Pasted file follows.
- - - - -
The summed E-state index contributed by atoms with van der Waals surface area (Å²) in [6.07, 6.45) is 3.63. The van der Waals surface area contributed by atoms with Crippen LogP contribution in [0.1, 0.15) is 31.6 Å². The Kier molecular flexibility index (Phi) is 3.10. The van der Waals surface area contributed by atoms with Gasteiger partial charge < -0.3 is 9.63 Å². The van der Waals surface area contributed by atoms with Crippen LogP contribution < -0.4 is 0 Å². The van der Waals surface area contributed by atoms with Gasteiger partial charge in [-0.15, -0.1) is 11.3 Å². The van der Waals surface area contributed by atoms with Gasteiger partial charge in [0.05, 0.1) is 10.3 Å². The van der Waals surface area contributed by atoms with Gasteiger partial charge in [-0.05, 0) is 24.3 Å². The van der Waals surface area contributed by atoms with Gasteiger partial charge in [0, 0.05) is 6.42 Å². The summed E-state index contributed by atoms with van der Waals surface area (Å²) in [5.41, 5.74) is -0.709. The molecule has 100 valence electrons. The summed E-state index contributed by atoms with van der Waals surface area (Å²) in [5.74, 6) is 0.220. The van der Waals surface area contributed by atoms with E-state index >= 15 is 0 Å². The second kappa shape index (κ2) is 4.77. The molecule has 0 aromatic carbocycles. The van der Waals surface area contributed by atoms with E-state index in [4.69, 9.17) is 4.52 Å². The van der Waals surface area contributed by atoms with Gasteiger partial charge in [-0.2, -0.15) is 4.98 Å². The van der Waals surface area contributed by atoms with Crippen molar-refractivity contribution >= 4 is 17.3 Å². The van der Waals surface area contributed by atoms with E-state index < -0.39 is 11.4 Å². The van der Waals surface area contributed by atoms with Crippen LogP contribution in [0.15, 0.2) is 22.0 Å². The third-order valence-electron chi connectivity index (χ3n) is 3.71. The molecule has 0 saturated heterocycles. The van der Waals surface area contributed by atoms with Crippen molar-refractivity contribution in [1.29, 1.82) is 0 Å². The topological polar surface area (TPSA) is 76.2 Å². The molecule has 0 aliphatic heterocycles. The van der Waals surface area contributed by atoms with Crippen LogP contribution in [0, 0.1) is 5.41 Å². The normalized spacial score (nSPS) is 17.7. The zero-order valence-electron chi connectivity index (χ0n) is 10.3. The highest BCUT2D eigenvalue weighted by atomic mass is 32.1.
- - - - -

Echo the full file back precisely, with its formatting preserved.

The summed E-state index contributed by atoms with van der Waals surface area (Å²) in [6.07, 6.45) is 3.63. The van der Waals surface area contributed by atoms with Crippen LogP contribution in [0.1, 0.15) is 31.6 Å². The Kier molecular flexibility index (Phi) is 3.10. The van der Waals surface area contributed by atoms with Gasteiger partial charge < -0.3 is 9.63 Å². The van der Waals surface area contributed by atoms with Crippen LogP contribution < -0.4 is 0 Å². The van der Waals surface area contributed by atoms with Gasteiger partial charge in [-0.15, -0.1) is 11.3 Å². The van der Waals surface area contributed by atoms with Gasteiger partial charge in [0.05, 0.1) is 10.3 Å². The van der Waals surface area contributed by atoms with Gasteiger partial charge in [-0.05, 0) is 24.3 Å². The van der Waals surface area contributed by atoms with Gasteiger partial charge in [0, 0.05) is 6.42 Å². The summed E-state index contributed by atoms with van der Waals surface area (Å²) in [5.41, 5.74) is -0.709. The molecule has 100 valence electrons. The summed E-state index contributed by atoms with van der Waals surface area (Å²) in [5.74, 6) is 0.220. The van der Waals surface area contributed by atoms with E-state index >= 15 is 0 Å². The second kappa shape index (κ2) is 4.77. The molecule has 0 aromatic carbocycles. The van der Waals surface area contributed by atoms with E-state index in [4.69, 9.17) is 4.52 Å². The van der Waals surface area contributed by atoms with Gasteiger partial charge in [-0.2, -0.15) is 4.98 Å². The van der Waals surface area contributed by atoms with Crippen molar-refractivity contribution >= 4 is 17.3 Å². The van der Waals surface area contributed by atoms with E-state index < -0.39 is 11.4 Å². The van der Waals surface area contributed by atoms with Crippen LogP contribution in [0.15, 0.2) is 22.0 Å². The third-order valence-electron chi connectivity index (χ3n) is 3.71. The molecule has 0 saturated heterocycles. The van der Waals surface area contributed by atoms with Crippen molar-refractivity contribution in [1.29, 1.82) is 0 Å². The topological polar surface area (TPSA) is 76.2 Å². The molecule has 0 aliphatic heterocycles. The van der Waals surface area contributed by atoms with Crippen LogP contribution in [0, 0.1) is 5.41 Å². The normalized spacial score (nSPS) is 17.7. The zero-order valence-electron chi connectivity index (χ0n) is 10.3. The highest BCUT2D eigenvalue weighted by atomic mass is 32.1.